Let's Go Gauchos

"School pride" in the UK is probably a phrase that only has currency amongst those elite few who attended prestigious public schools, and therefore an alien concept to me.  When you watch an American teen movie and they have things like pep rallies, cheerleaders, and "the big game" it's really hard to relate as a Brit.  We have sports in our secondary schools, sure, but nobody except the team members give a shit.  And when it comes to university, if yours is a sprawling city-based campus like mine, every aspect of university life is so dislocated you'll have no idea that there are even games you can attend unless a friend is playing.  But at American universities, school pride runs deep and it took me very little time to catch the bug.

Me, my mate Darrell & Ole the Gaucho mascot; UCSB vs. UNLV
Our induction into American college sport came within the first week, with the first soccer game of the season.  At that time the university was still giving out endless amounts of swag to new students to sway them into joining societies and sports teams, so we found ourselves kitted out with t-shirts and scarves for the game, and it made sense to attend.  UCSB has no American football team unfortunately, which is something I would have liked to have seen firsthand, but at least with 'soccer' I didn't have to ask for everything to be explained to me.  But of course it wasn't like a British match, because the UCSB tradition is to throw frozen tortillas at the pitch throughout the game - at penalties, goals, seemingly any time the crowd got rowdy, tortillas were flying.  I attended a couple of footie matches, and we even kept some tortillas in the freezer for the occasion, but it had never been that appealing to me back home and I lost interest.  The real thrill for me was basketball.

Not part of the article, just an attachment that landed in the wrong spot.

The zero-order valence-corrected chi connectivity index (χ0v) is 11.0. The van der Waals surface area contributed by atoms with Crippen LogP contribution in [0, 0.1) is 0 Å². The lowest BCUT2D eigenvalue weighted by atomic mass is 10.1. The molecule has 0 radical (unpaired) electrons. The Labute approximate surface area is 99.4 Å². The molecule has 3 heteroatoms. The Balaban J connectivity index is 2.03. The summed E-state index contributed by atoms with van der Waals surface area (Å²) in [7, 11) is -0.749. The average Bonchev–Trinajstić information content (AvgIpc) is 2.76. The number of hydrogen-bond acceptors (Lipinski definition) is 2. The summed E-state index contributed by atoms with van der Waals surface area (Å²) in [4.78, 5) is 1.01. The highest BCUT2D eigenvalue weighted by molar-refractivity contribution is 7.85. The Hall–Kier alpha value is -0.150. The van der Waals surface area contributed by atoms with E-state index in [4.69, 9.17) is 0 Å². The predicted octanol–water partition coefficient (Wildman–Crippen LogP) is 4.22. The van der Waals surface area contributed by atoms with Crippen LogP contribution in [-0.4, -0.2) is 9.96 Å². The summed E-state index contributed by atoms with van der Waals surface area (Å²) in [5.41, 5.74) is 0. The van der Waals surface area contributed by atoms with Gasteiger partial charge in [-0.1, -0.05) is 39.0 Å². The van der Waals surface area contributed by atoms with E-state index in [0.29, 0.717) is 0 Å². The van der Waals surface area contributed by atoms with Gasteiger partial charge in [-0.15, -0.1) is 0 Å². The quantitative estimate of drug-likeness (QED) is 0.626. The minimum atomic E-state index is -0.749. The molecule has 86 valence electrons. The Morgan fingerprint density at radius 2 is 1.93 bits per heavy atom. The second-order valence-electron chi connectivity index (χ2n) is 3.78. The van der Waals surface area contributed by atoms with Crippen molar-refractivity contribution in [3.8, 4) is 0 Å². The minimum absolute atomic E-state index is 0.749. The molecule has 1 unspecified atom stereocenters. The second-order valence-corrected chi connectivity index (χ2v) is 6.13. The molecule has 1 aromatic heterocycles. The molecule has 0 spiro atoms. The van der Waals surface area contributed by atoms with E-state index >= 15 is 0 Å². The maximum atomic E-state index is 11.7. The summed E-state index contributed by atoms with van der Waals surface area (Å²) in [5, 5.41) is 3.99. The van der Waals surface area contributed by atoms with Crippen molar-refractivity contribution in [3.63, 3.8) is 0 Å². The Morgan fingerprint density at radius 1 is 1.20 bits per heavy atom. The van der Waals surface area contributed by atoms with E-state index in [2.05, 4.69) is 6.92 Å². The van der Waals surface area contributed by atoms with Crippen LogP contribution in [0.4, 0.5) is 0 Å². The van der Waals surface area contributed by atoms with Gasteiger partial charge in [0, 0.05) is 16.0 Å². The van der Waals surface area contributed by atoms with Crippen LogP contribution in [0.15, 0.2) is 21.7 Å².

See the tortillas on the pitch?
Basketball did not capture my attention immediately, and I'm not going to pretend I watch it on TV, but it is really, genuinely exciting.  We were much closer to the game sitting in the Thunderdome (awesome name) than in Harder Stadium (also awesome actually), and the atmosphere was always alive.  Also, attending the same university as the players gave me a feeling of pride towards the team that I could never muster for the randomly assembled collection of internationals that represent my 'local' footie team back home.  I'm still following the career of Orlando Johnson, the star shooting guard on my year abroad, who was scouted for the NBA and currently plays for the Indiana Pacers, because I was there, man.  Not for his whole career, obviously.  But there were some excellent games I attended, the one that really sticks with me was against UNLV (see above) where it was neck-and-neck throughout and ended up going into double overtime because the teams kept equalising.  UNLV won, but everyone played amazingly.  My friend and I ran into an alumnus afterwards who'd been at UCSB in the '80s and attended games ever since, and he swore it was one of the best he'd ever seen.  One day when I go back to Cali I'll have to put up the cash and go to a Lakers game.

American universities also highlight weird sports - lacrosse is in my head forever associated with the protagonists of Enid Blyton novels, but is a 'jock' sport in the US.  Also water polo is a thing, popular with male spectators particularly because of all the lithe young ladies in swimsuits.  It's understandable that in such a beautiful place with such a lovely climate people are so outdoorsy, and if I'd had more time maybe the instinct might have come to me and I could have looked for a sport I might find tolerable.  Although that might just be denying my nature.  Either way, sport at American universities is an enjoyable aspect, either as a spectator, playing on an intramural team, or even picking up a class for college credit.  Really, what better way to meet your academic requirements than playing a nice game of tennis twice a week?

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